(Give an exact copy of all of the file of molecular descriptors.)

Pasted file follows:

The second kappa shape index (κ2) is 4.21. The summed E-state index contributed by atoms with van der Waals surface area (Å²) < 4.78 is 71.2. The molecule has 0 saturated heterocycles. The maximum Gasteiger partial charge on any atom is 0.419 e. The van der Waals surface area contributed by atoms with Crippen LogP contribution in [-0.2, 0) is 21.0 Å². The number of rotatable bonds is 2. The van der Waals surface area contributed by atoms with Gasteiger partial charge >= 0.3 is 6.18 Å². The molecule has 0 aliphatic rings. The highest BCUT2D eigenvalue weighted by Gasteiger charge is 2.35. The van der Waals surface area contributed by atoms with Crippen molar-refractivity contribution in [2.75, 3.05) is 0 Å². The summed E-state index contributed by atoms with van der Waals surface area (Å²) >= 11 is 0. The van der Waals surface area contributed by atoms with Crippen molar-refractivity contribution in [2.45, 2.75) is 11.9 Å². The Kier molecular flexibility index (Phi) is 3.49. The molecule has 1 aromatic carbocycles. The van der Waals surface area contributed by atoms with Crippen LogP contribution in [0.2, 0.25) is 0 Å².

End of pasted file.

The second kappa shape index (κ2) is 4.21. The summed E-state index contributed by atoms with van der Waals surface area (Å²) < 4.78 is 71.2. The molecule has 0 saturated heterocycles. The maximum Gasteiger partial charge on any atom is 0.419 e. The van der Waals surface area contributed by atoms with Crippen LogP contribution in [-0.2, 0) is 21.0 Å². The number of rotatable bonds is 2. The van der Waals surface area contributed by atoms with Gasteiger partial charge >= 0.3 is 6.18 Å². The molecule has 0 aliphatic rings. The highest BCUT2D eigenvalue weighted by Gasteiger charge is 2.35. The van der Waals surface area contributed by atoms with Crippen molar-refractivity contribution in [2.75, 3.05) is 0 Å². The summed E-state index contributed by atoms with van der Waals surface area (Å²) >= 11 is 0. The van der Waals surface area contributed by atoms with Crippen molar-refractivity contribution in [2.45, 2.75) is 11.9 Å². The Kier molecular flexibility index (Phi) is 3.49. The molecule has 1 aromatic carbocycles. The van der Waals surface area contributed by atoms with Crippen LogP contribution in [0.2, 0.25) is 0 Å².